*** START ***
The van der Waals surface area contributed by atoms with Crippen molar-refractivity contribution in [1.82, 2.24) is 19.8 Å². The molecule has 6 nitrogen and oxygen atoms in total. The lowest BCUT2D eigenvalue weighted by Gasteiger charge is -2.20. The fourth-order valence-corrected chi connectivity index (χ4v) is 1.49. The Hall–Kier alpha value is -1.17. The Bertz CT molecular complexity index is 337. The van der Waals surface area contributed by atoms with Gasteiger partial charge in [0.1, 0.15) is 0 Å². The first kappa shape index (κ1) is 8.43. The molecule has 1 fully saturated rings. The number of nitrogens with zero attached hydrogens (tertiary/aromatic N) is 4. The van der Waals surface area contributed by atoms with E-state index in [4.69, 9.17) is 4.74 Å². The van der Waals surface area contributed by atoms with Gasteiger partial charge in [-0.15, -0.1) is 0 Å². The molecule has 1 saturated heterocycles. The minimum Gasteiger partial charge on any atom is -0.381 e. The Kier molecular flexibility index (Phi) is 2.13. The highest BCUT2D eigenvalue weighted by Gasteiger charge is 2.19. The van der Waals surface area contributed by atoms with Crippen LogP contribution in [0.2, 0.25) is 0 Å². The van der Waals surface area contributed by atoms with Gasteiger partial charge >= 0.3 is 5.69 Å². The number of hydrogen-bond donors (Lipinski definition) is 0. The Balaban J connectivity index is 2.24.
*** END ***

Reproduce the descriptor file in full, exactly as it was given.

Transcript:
The van der Waals surface area contributed by atoms with Crippen molar-refractivity contribution in [1.82, 2.24) is 19.8 Å². The molecule has 6 nitrogen and oxygen atoms in total. The lowest BCUT2D eigenvalue weighted by Gasteiger charge is -2.20. The fourth-order valence-corrected chi connectivity index (χ4v) is 1.49. The Hall–Kier alpha value is -1.17. The Bertz CT molecular complexity index is 337. The van der Waals surface area contributed by atoms with Gasteiger partial charge in [0.1, 0.15) is 0 Å². The first kappa shape index (κ1) is 8.43. The molecule has 1 fully saturated rings. The number of nitrogens with zero attached hydrogens (tertiary/aromatic N) is 4. The van der Waals surface area contributed by atoms with E-state index in [4.69, 9.17) is 4.74 Å². The van der Waals surface area contributed by atoms with Gasteiger partial charge in [-0.15, -0.1) is 0 Å². The molecule has 1 saturated heterocycles. The minimum Gasteiger partial charge on any atom is -0.381 e. The Kier molecular flexibility index (Phi) is 2.13. The highest BCUT2D eigenvalue weighted by Gasteiger charge is 2.19. The van der Waals surface area contributed by atoms with Crippen LogP contribution in [0.2, 0.25) is 0 Å². The van der Waals surface area contributed by atoms with Gasteiger partial charge >= 0.3 is 5.69 Å². The number of hydrogen-bond donors (Lipinski definition) is 0. The Balaban J connectivity index is 2.24.